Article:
Ever been on a business’s Facebook Page and their logo is blurred and their cover image is half cut-off? Poor design reflects badly on a business. If you can’t be bothered to make your images look good then potential customers may worry your products could be shabby, too. Editing images for each social media channel can be time-consuming but it’s worth every minute (or every penny if you pay someone else to do it).

Become a saint

  • Resize your profile picture and cover image to the recommended sizes for each social media channel.
  • If the text is blurry on your images, try saving the image file as a PNG then upload it.
  • Make sure your social media branding is consistent with your printed material, website and posters.
  • Get someone else to create your social media designs for you. *Jenni waves frantically* I can help!

5. Not responding to comments and messages

If a potential customer called you up or walked into your shop and tried to talk to, you wouldn’t ignore them. First of all, it’s polite to respond, but that potential customer may want to buy something from you. Make sure your check you social media accounts every day for messages and always respond. If the message is a complaint or is negative towards your business, respond professionally and try to resolve the issue, like you would if that person shared their issue with you face-to-face.

Become a saint

  • Check your social media accounts at least once a day for messages.
  • Download the apps for each social media channel onto your phone so you get notified of messages.
  • Respond in a professional manner.

6. Being unprofessional

When you speak to a customer face-to-face you will be professional because you are representing your business and you want your customer to trust you. For some reason, many businesses don’t mirror the same behaviour on their social media channels. Maybe because it is easy to say what you feel when hiding behind a screen. But remember; social media comments are public so not only the customer will see it, potentially anyone can. The other common mistake many businesses make on social media is not checking spelling and using correct grammar. Seeing abbreviated words such as ‘luv’ instead of Love and the wrong character case such as ‘i’ instead of ‘I’ looks unprofessional.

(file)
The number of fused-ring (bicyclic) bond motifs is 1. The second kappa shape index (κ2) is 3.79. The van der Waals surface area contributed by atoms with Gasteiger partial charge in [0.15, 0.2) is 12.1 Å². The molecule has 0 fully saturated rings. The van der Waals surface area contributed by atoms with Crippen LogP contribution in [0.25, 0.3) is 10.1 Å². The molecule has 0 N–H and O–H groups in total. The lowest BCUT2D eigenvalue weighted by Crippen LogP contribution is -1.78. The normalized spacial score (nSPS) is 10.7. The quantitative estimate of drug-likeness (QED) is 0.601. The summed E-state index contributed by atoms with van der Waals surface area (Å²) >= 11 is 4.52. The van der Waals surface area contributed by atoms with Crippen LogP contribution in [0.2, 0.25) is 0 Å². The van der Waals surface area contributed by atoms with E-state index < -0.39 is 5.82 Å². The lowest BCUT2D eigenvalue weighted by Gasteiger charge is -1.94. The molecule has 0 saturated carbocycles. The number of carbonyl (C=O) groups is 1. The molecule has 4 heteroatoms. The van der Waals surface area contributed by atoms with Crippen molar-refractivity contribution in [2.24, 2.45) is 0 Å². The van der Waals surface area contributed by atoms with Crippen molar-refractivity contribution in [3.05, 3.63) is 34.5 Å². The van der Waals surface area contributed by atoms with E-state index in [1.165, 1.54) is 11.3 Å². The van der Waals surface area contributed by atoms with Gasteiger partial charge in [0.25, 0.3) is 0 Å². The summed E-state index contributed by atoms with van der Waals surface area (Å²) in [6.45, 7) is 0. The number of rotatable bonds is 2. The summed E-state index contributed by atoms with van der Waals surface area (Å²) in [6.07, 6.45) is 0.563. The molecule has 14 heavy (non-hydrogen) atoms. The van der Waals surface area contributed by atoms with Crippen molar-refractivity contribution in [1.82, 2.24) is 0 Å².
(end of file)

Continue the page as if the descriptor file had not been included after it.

Become a saint

  • Keep a consistent tone-of-voice when over the phone, face-to-face and on social media.
  • Be polite at all times.
  • Check spelling and use correct English grammar.

7. Posting nothing at all

Visiting a Facebook Page or Twitter account of a business to see they haven’t posted since 2013 or, even worse, have never posted at all, makes you wonder whether that business is still operating. If you don’t post anything on your social media channels you are also missing a huge opportunity to increase the awareness of your brand and potentially get more customers.

Become a saint

  • Try to post consistently across your social media channels.
  • Posting at least once a day is ideal (more often, the better).
  • If you haven’t got time, outsource the management of your social media channels *Jenni frantically waves hands again* I can help!

Now you can replace the demons of poor design and bad use of grammar with a bright halo above your interesting content and professional appearance. Welcome to social media heaven.